Once you know you’re a whore, all that remains is to haggle the price.
I suspect that’s what the county chairmen did Saturday.
At their secret meeting, where they named a congressional candidate, I suspect that was mostly about the price.
What does a congressional nomination cost these days? Is it a bailout of the state Republican Party, or some giant checks to some of the flagging county accounts, maybe a job or two for connected friends and relatives?
How much is it?
Is it still 33 pieces of silver?
I’m talking about the Republican candidacy in the expected April 28 special election to fill the empty seat in the 27th District of New York. That seat came empty because the last guy to buy the nomination turned out to be a crook. That crook got the seat because the guy who bought the nomination before him resigned in disgrace.
To be honest, the Republican bosses of Western New York have a pretty poor record with millionaires named Chris.
But they’ve decide to try another one.
And so it is that Chris Jacobs, part of one of the wealthiest families in the region, will represent the party of Nixon in the special election.
And as a Republican living in the district, this only further alienates me from a party structure that treats working-stiff voters like dirt. The real Republicans I know are people who believe deeply in constitutional principles that are true to our heritage and values. The real Republicans I know are people who are driven politically by their patriotism.
But the whole thing gets a little crazy the higher up the food chain you go. The bigger the title the bigger the ego and the tighter the grip on power. All I ever hear from the Republican Party is that I need to put signs in my yard.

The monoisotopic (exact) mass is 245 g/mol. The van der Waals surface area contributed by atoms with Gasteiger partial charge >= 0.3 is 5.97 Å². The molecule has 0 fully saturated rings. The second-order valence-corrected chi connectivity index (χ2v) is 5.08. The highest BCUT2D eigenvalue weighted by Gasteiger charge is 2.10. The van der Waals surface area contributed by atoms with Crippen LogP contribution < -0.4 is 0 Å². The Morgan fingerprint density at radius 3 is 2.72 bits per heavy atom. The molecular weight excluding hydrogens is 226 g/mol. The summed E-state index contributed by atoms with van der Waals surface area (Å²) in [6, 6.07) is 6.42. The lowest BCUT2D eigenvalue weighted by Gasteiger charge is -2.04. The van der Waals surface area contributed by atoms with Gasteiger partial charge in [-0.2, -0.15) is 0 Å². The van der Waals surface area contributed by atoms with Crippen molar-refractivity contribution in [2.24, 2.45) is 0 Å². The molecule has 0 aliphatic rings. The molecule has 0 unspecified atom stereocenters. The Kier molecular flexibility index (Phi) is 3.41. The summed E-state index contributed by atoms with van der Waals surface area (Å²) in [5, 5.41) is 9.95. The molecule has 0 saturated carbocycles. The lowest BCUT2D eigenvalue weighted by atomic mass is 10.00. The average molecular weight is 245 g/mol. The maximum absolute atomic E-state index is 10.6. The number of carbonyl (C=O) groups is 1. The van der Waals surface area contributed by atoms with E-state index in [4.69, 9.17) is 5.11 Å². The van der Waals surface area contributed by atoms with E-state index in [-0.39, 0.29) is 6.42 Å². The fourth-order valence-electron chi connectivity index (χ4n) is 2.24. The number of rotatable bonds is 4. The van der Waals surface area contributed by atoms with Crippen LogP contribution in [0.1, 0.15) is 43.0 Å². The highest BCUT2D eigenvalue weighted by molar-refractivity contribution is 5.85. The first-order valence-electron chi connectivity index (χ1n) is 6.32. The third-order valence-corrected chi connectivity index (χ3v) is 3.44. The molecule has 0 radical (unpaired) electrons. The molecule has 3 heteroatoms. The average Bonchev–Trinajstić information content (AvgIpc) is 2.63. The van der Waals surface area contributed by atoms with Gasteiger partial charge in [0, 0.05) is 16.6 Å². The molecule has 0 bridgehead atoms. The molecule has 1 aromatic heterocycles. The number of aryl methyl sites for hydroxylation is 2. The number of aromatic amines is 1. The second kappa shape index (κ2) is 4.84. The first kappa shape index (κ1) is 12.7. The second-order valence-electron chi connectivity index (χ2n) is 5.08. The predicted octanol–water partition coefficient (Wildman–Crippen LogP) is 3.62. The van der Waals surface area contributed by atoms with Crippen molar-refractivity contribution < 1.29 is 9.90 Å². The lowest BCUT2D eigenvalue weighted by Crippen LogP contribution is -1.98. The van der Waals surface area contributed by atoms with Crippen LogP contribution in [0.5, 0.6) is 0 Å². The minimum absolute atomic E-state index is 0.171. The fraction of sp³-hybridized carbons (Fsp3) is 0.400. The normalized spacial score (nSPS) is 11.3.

That, and, sit down and shut up.
Sit down and shut up and wait your turn.
That’s what voters and candidates are told across the countryside where I live.
Nothing speaks so loudly in Republican Party circles as a checkbook. And the text messages that bounced around NY27 this weekend mostly focused on when and how much the Chris Jacobs check to the state Republican Party would be. They were messages of rage and resignation. They were a manifestation of the frustration that builds when representative government isn’t.
No, your favored candidate is not always going to win. And, yes, supporting the winner even when it’s not your person is part of being a good citizen.
But when is enough enough? How many times do you bang your head against the brick wall of bossism before you face the facts? For 12 years the Republican bigwigs of Western New York have treated Congress seats like salable commodities, each time turning aside dramatically superior candidates for guys who promised to self-fund and donate big. And this seat having again been sold, to a man with probably 20 work years left in him, you just want to throw up your hands and abandon the fight.
The Republican bosses have thrown aside two decorated war heroes and a nationally prominent conservative female for three vanilla millionaires.
That’s the business as usual of “the chairmen.”
And it will work for them. Run a few ads about guns and supporting President Trump, maybe a reference to the wall or transgender bathrooms, play the audio over a picture of Nancy Pelosi and, wham bam, another Republican victory.
But it will be a manipulation, not a representation.
Because we real Republicans actually believe these things. We’ve lived our lives according to them, we’ve always voted according to them. And we are easily manipulated because of them. Because there is no other choice. Because the Republican has always been better than the socialist. But anymore that’s hard to see. Anymore it’s discouraging, as our idiot versus their idiot doesn’t really seem like electoral choice.
Members of a party that once stood for “Right makes might,” can’t quite wrap their minds around checkbook politics.
But it is what it is.
Chris Jacobs will no doubt be elected, and he will no doubt have a wonderful career.
Until the next millionaire can write a bigger check.